Although most of the everyday complications presented by the pandemic for the common person have dissolved (toilet paper is back on the shelves!), the global supply chain continues to put strains on many businesses. Add the slow recovery to always present challenges of international political turmoil, cyber security challenges, and raw materials acquisition, and you have a scenario where sourcing and price consistency continue to present problems for manufacturers.
For the HDD industry as a whole, there’s good news and bad news. The good news is that multiple international governments including the U.S., Canada, Australia, the United Kingdom, and India have recently passed healthy infrastructure bills focused on delivering utilities to communities. This news, however, is caveated by the increased demand for new drills and the long lead times associated with getting them to markets where they’re most needed.
At DCI, we’re always adapting and looking to leverage our local supply chain partners so we can best serve ours and in turn, our customers’ needs. Having our operations and manufacturing based in the U.S. certainly helps, but there are still areas we feel we can improve.
To get some insights on how the pandemic impacted DCI’s operations and where we are now, I asked DCI’s Materials Manager, Tami Vanderpoel, a few questions. Here’s what she, with input from her team, had to say.
WHAT WERE SOME OF THE SUPPLY CHAIN CHALLENGES DCI FACED DURING THE PANDEMIC?
Some of the supply chain challenges we faced during the pandemic were supplier factories shutting down due to COVID-19, staffing shortages and capacity constraints, component allocations and shortages, increased prices, extremely long and unreliable lead-times, and accelerated discontinuance or obsolescence of components.
WHAT KIND OF STRATEGIES DID THE MANUFACTURING AND PROCUREMENT TEAM MAKE TO EASE THE PAIN?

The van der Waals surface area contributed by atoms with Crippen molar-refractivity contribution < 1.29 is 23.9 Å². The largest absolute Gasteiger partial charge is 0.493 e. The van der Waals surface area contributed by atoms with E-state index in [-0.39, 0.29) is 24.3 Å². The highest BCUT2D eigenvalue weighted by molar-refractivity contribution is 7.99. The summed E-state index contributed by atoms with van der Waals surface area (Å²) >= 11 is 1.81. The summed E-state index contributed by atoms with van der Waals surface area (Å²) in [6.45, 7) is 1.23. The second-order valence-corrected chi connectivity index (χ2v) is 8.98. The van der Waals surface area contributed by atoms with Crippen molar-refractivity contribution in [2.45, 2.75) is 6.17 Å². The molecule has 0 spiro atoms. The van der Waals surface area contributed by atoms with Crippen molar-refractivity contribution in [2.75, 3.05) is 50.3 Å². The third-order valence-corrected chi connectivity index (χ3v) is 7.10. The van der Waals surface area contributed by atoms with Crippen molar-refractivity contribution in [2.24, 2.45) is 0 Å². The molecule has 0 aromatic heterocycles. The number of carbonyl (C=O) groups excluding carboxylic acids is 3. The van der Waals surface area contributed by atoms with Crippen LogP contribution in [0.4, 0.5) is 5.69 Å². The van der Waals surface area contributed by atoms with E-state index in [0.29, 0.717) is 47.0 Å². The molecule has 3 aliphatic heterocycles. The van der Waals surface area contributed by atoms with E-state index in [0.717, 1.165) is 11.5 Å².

One of the main strategies we used was consistent and detailed communication with our supplier partners. We provided extended purchase order coverage and forecasts with our key suppliers to address demand for raw components or materials, some with lead times exceeding a year.
We also increased our safety stock on inventory we determined to be at-risk from supply chain disruptions. In addition, we explored alternative components, materials, and sources. We engaged with the DCI engineering team when design updates were necessary. Last year we implemented our Supplier Engagement program to strengthen relationships with our key suppliers.
IN WHAT WAYS DID HAVING THE MAJORITY OF SUPPLY CHAIN AND MANUFACTURING BEING DONE IN THE USA EASE SUPPLY CHAIN ISSUES?
Having domestic sources shortens the supply chain, reducing risks and variability. In our experience, domestic suppliers tend to provide better market and supply chain updates and are more responsive, largely due to work schedules that more closely align. This also helps with reduced transit time, importation costs, and the building of relationships with local communities and suppliers.
WHAT IS THE STATUS OF OUR SUPPLY CHAIN TODAY? ARE WE BEYOND THE CHALLENGES PRESENTED BY THE PANDEMIC? ARE THERE ANY NEW ISSUES ON THE HORIZON? IF NOT, WHAT ARE WE DOING TO KEEP OUR SC HEALTHY?
Our supply chain today has improved greatly since the pandemic, but we are not back to pre-pandemic levels. Today, we are experiencing improved lead times, pricing, and on-time delivery, and fewer logistics delays with our carriers. Certain commodities such as electronics continue to see long lead times but are expected to recover, albeit at a slower pace than others. Maintaining our vendor relations, consistent communication, and staying on top of market trends is extremely important in keeping our supply chain healthy. We rely on it to make smart, informed purchasing decisions.